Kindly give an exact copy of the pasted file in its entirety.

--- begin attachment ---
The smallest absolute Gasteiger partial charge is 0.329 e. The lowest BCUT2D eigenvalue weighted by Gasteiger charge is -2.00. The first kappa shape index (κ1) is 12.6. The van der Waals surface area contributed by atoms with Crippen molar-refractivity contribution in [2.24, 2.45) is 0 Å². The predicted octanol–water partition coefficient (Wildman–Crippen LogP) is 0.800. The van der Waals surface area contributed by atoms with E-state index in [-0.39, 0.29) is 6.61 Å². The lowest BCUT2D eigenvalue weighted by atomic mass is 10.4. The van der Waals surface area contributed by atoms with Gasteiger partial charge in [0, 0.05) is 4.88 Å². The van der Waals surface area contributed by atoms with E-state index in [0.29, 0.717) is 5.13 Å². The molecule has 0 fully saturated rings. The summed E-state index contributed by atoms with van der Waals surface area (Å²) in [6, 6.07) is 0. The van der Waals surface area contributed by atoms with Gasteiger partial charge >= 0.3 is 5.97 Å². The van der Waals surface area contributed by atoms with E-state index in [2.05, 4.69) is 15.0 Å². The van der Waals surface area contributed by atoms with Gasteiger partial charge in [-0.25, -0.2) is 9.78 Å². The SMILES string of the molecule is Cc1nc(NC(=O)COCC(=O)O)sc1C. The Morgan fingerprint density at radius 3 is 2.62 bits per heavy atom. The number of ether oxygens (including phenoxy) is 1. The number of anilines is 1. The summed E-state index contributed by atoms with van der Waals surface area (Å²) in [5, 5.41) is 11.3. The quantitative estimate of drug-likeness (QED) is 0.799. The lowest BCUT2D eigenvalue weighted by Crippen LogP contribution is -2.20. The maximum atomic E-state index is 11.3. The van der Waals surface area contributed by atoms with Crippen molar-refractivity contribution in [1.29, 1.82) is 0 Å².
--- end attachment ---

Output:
The smallest absolute Gasteiger partial charge is 0.329 e. The lowest BCUT2D eigenvalue weighted by Gasteiger charge is -2.00. The first kappa shape index (κ1) is 12.6. The van der Waals surface area contributed by atoms with Crippen molar-refractivity contribution in [2.24, 2.45) is 0 Å². The predicted octanol–water partition coefficient (Wildman–Crippen LogP) is 0.800. The van der Waals surface area contributed by atoms with E-state index in [-0.39, 0.29) is 6.61 Å². The lowest BCUT2D eigenvalue weighted by atomic mass is 10.4. The van der Waals surface area contributed by atoms with Gasteiger partial charge in [0, 0.05) is 4.88 Å². The van der Waals surface area contributed by atoms with E-state index in [0.29, 0.717) is 5.13 Å². The molecule has 0 fully saturated rings. The summed E-state index contributed by atoms with van der Waals surface area (Å²) in [6, 6.07) is 0. The van der Waals surface area contributed by atoms with Gasteiger partial charge >= 0.3 is 5.97 Å². The van der Waals surface area contributed by atoms with E-state index in [2.05, 4.69) is 15.0 Å². The van der Waals surface area contributed by atoms with Gasteiger partial charge in [-0.25, -0.2) is 9.78 Å². The SMILES string of the molecule is Cc1nc(NC(=O)COCC(=O)O)sc1C. The Morgan fingerprint density at radius 3 is 2.62 bits per heavy atom. The number of ether oxygens (including phenoxy) is 1. The number of anilines is 1. The summed E-state index contributed by atoms with van der Waals surface area (Å²) in [5, 5.41) is 11.3. The quantitative estimate of drug-likeness (QED) is 0.799. The lowest BCUT2D eigenvalue weighted by Crippen LogP contribution is -2.20. The maximum atomic E-state index is 11.3. The van der Waals surface area contributed by atoms with Crippen molar-refractivity contribution in [1.29, 1.82) is 0 Å².